A Tale of Three Sedges

by Flora O’Brien, EMGV

What’s so great about sedges? They just look like clumps of grass, right? Well, here are three sedges both unusual and interesting for sun, shade and in-between.

Top to bottom: Carex scaposa, Carex Sparkler, Carex Whitetop. Credit Flora O’Brien.

The Cherry Blossom Sedge, (Carex scaposa), has surprising, vibrant, showy pink flowers, something you don’t expect to find in a sedge. The plant grows in clumps, stands about a foot high and has wide arching leaves. It blooms in summer and repeats in the fall. Plant this beauty in part shade to shade in average soil.

Next is Carex phyllocephala, “Sparkler.’ This plant was given to me last winter by a friend. What I love is that it looks like a small palm tree. The foliage is variegated and sits atop one- to two-foot tall cane-like stems. This is also a clump former and does best in part shade to deep shade.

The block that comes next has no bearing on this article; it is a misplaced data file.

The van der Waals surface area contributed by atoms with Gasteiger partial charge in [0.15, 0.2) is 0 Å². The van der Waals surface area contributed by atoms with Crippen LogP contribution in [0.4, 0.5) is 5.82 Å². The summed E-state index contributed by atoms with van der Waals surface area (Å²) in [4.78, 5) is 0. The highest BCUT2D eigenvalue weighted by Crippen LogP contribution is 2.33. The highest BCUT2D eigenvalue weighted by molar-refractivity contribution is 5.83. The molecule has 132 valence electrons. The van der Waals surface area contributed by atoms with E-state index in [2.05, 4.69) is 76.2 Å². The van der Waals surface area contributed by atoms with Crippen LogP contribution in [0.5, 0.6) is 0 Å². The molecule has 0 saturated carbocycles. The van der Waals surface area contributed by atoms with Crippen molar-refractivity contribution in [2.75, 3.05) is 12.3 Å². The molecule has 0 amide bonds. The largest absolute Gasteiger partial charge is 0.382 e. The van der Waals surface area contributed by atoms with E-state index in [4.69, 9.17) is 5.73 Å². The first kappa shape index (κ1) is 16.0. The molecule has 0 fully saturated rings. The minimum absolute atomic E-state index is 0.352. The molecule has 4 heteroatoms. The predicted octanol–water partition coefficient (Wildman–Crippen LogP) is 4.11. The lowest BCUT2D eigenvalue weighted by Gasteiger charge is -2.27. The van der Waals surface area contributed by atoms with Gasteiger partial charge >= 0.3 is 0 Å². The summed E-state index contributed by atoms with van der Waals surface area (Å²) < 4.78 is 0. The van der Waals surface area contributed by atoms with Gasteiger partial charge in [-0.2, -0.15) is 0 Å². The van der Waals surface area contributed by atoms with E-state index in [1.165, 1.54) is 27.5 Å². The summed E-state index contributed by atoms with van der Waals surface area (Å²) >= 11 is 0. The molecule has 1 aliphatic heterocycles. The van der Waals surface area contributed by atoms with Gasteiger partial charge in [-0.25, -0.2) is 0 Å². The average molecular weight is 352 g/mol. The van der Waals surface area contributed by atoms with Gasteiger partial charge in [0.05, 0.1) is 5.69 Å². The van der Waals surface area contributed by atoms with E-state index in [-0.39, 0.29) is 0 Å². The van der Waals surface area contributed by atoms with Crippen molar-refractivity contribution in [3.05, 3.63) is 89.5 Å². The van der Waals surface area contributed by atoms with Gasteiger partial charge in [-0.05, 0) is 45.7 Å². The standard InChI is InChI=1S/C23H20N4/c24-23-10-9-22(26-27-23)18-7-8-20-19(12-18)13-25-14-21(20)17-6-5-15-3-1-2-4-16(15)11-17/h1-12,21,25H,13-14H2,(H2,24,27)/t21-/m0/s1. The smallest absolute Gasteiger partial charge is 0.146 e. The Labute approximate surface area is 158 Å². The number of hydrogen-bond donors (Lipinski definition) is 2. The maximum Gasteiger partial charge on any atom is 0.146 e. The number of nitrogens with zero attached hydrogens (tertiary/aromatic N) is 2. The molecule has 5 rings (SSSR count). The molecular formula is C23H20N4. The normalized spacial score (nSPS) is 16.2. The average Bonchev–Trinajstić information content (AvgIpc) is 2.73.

And for the sun, try Rhynchospora colorate or Star Sedge (also known as Whitetop Sedge). The flowers themselves are tiny but have long flowing bracts, white near the flower, then changing to green near the tip. From a distance they look like bobbing white daisies. This plant spreads by rhizomes so it will need to be thinned occasionally. I have included a close-up photo to illustrate the lovely form.

So, don’t pass over sedges believing them to be boring. Check these three out and prepare to be amazed.

Resources & Further Reading https://plants.ces.ncsu.edu/plants/rhynchospora-colorata/